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Mugshot.py

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About

Facial recognition systems are starting to become commonplace in our modern day society. Many major cities have implemented such systems in their CCTV systems and are being ostensibly used to combat crime.

The accuracy of these systems have been questioned. Trials in London resulted in a 96% rate of false positives, where the software incorrectly matches a person with a photo on the database.[1] The city of San Francisco has banned the use of facial recognition technology by departments under its jurisdiction due to privacy concerns and other ethical questions.[2]

Mugshot.py simulates such a facial recognition system using dlib face recognition, which boasts an accuracy of 99.38%.[3] Its facial encoding library was created with publicly accessible mugshot imagery and the charges associated with each image. The user submits an image that contains one or multiple faces. Mugshot.py will then return the closest match, the accuracy percentage and the charges associated with the match. I hope that by creating an open source application, the methods and limitations of facial recognition systems become apparent.

Methodology

Mugshot imagery is first collected from JailBase, a service that provides pubicly available arrest information from US states where publication of such data is legal. When the collection process is run, images are collected from the 10 most recent entries from each US county. The entry is anonymised and finding the original JailBase entry is rendered impossible to be found, neither by the user nor by the creator.

Each mugshot image is analyzed. When an image is not valid or a face was not found, it is not inserted into the dataset. Likewise if no charges are presented, it is not included as well. If valid, the face's location in the image, unique encoding and associated charges are inserted into the dataset.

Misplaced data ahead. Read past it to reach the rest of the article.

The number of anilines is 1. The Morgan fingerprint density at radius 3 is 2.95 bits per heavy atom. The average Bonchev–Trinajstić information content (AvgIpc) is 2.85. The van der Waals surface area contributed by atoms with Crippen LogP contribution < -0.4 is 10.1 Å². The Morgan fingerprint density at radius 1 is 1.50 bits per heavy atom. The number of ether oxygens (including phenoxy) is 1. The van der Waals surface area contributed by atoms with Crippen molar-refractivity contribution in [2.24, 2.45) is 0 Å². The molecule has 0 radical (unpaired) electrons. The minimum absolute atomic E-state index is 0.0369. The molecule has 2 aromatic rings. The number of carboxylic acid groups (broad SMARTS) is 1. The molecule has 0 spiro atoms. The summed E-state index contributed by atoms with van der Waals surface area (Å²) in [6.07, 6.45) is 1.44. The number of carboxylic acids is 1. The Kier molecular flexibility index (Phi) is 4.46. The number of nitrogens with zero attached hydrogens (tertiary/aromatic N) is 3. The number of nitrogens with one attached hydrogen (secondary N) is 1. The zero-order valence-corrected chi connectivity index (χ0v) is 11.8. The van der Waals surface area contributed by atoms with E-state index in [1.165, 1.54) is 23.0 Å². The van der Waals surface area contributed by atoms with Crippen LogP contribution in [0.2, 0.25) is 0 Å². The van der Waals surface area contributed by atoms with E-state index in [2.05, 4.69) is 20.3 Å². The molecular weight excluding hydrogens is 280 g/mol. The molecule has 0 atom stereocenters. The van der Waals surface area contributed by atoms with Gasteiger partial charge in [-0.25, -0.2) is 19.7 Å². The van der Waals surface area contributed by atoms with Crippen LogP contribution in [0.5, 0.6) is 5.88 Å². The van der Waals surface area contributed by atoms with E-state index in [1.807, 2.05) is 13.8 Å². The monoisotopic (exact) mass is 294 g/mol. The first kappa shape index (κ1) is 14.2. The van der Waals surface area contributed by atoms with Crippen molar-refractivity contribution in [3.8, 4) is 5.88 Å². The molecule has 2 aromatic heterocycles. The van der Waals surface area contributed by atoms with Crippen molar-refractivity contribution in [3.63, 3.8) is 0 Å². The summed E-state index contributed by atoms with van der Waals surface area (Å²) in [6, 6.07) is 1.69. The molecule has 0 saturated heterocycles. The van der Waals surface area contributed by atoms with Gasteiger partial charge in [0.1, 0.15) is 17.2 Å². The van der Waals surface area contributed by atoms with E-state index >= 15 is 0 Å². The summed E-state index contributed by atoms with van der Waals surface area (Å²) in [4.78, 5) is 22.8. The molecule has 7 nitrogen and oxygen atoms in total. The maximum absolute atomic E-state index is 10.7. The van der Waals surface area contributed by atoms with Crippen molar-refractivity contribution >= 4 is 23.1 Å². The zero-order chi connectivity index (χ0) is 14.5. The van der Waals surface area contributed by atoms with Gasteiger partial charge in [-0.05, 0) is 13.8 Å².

When the user submits an image, Mugshot.py will search for faces. It will then return the nearest match for each face found in the submitted image. The user then can see the submitted image with the encoding visualised, the accuracy percentage to the nearest match and its associated charges. The accuracy percentage is calculated using this method with the threshold of 0.5, which indicates a strong match.

Notes on the dataset and model

Currently there are 4994 entries in the dataset.

It would be incorrect to say the dataset is without issues. It contains data from the US states where arrest information can be legally published. States where this is not allowed include California, the District of Columbia, Vermont and a handful others. As a result a significant proportion of the arrestee data is already excluded. As JailBase does not provide any ethnicity data, it is impossible to do an analysis of its ethnicity markup. However if we do consider the dataset as a representative cross section of the general arrestee population, the US Bureau of Justice Statistics estimate that in 2014, of all the arrests that were made in 2014, 69% of the arrestees were white, 28% were black, 2% were American Indian/Alaskan Natives and 1% were Asian/Pacific Islanders. 73% were men and 27% were women.[4] Thus the accuracy differs depending on the ethnicity or skin color of the individual. A white male will more likely return a match than an Asian female.

The face recognition model has flaws too. The dlib model was trained using public datasets that do not have an equal distribution of all countries. As a result, analyses of Asian individuals are less accurate than European individuals.[5]

Credits

Mugshot.py was created by Haryo Sukmawanto, a multimedia artist based in Ghent, Belgium. The source code is available on Github. It owes particular thanks to Adam Geitgey for his library face_recognition. The facial encoding data was created using resources from JailBase. Data acquired from Jailbase has been anonymised and its contents are not traceable to the origin.